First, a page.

Despite multiple opportunities to flee to Palestine, Gisi Fischer Feischmann chose to work within the system in Nazi-held Europe to save as many Jews as she could. Fleischmann joined the Women’s International Zionist Organization in Slovakia in 1925 and quickly rose to become vice president, organizing social work and pioneer training, and networking with activists throughout Europe. In the 1930s her work extended to helping Jews flee to Palestine, and she sent her own daughters there in 1939 while staying to continue her work. In 1940, when Jewish organizations were banned and substituted with the Nazi-controlled Judenrat, she joined the Judenrat, handling social work and immigration issues. Her office soon became a hub for Judenrat personnel debating illegal activity, known as the Working Group. Through them, she led a controversial bribery operation to halt transports of Jews to concentration camps in return for $2 million, a sum she was not able to raise under the Allied embargo on sending money to Nazi Europe. Undeterred, she used her connections to fund Working Group efforts to save individual Jews and tried negotiating exchanges of Jewish children for German POWs. She was arrested multiple times and was finally sent on the last train to Auschwitz on October 17, 1944, where she was immediately executed.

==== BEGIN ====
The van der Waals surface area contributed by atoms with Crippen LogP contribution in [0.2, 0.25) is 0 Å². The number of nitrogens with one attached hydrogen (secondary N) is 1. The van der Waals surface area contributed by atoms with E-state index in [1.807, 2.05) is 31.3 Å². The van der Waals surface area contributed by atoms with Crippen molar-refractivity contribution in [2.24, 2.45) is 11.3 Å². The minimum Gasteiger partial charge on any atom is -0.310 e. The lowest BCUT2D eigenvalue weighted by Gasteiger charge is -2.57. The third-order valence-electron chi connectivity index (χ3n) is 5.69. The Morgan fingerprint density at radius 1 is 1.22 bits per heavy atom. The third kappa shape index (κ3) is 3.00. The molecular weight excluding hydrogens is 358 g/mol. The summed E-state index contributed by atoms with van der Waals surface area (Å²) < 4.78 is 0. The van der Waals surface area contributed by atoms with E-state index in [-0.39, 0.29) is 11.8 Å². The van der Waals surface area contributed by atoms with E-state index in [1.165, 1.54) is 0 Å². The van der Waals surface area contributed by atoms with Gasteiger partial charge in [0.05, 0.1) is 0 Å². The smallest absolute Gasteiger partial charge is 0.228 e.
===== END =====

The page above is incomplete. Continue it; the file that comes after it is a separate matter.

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Jewish Women's Archive. "Gisi Fleischmann." (Viewed on September 18, 2019) <https://jwa.org/people/fleischmann-gisi>.